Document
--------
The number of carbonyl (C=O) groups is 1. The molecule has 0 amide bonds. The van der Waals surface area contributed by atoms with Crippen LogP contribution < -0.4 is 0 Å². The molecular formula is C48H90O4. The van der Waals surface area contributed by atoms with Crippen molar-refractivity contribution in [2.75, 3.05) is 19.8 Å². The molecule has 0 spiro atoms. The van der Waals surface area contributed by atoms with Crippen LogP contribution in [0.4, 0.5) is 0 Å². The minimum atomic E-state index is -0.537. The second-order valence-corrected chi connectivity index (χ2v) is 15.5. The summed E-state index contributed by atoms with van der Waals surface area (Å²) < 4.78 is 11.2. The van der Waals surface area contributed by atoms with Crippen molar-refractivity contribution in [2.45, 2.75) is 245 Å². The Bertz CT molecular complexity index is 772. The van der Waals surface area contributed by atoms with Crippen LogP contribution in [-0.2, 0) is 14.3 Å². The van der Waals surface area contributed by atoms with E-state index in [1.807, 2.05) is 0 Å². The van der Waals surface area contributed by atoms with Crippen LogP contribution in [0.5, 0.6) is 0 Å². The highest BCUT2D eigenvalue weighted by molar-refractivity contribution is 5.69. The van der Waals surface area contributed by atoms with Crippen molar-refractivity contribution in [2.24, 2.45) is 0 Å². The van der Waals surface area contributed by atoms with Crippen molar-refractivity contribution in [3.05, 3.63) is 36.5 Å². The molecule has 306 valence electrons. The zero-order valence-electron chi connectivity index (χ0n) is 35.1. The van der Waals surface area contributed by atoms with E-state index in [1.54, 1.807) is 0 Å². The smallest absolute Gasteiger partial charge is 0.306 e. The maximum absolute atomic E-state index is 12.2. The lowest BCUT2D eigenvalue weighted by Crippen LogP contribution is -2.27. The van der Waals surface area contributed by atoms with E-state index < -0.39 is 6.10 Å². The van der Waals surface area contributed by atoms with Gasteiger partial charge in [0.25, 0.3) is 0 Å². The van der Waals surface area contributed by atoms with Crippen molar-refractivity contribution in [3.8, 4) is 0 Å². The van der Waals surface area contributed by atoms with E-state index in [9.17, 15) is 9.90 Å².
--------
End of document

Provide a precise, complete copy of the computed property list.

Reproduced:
The number of carbonyl (C=O) groups is 1. The molecule has 0 amide bonds. The van der Waals surface area contributed by atoms with Crippen LogP contribution < -0.4 is 0 Å². The molecular formula is C48H90O4. The van der Waals surface area contributed by atoms with Crippen molar-refractivity contribution in [2.75, 3.05) is 19.8 Å². The molecule has 0 spiro atoms. The van der Waals surface area contributed by atoms with Crippen LogP contribution in [0.4, 0.5) is 0 Å². The minimum atomic E-state index is -0.537. The second-order valence-corrected chi connectivity index (χ2v) is 15.5. The summed E-state index contributed by atoms with van der Waals surface area (Å²) < 4.78 is 11.2. The van der Waals surface area contributed by atoms with Crippen molar-refractivity contribution in [2.45, 2.75) is 245 Å². The Bertz CT molecular complexity index is 772. The van der Waals surface area contributed by atoms with Crippen LogP contribution in [-0.2, 0) is 14.3 Å². The van der Waals surface area contributed by atoms with E-state index in [1.807, 2.05) is 0 Å². The van der Waals surface area contributed by atoms with Crippen LogP contribution in [0.5, 0.6) is 0 Å². The highest BCUT2D eigenvalue weighted by molar-refractivity contribution is 5.69. The van der Waals surface area contributed by atoms with Crippen molar-refractivity contribution in [2.24, 2.45) is 0 Å². The van der Waals surface area contributed by atoms with Crippen molar-refractivity contribution in [3.05, 3.63) is 36.5 Å². The molecule has 306 valence electrons. The zero-order valence-electron chi connectivity index (χ0n) is 35.1. The van der Waals surface area contributed by atoms with E-state index in [1.54, 1.807) is 0 Å². The smallest absolute Gasteiger partial charge is 0.306 e. The maximum absolute atomic E-state index is 12.2. The lowest BCUT2D eigenvalue weighted by Crippen LogP contribution is -2.27. The van der Waals surface area contributed by atoms with E-state index < -0.39 is 6.10 Å². The van der Waals surface area contributed by atoms with Gasteiger partial charge in [0.25, 0.3) is 0 Å². The van der Waals surface area contributed by atoms with Crippen molar-refractivity contribution in [3.8, 4) is 0 Å². The van der Waals surface area contributed by atoms with E-state index in [9.17, 15) is 9.90 Å².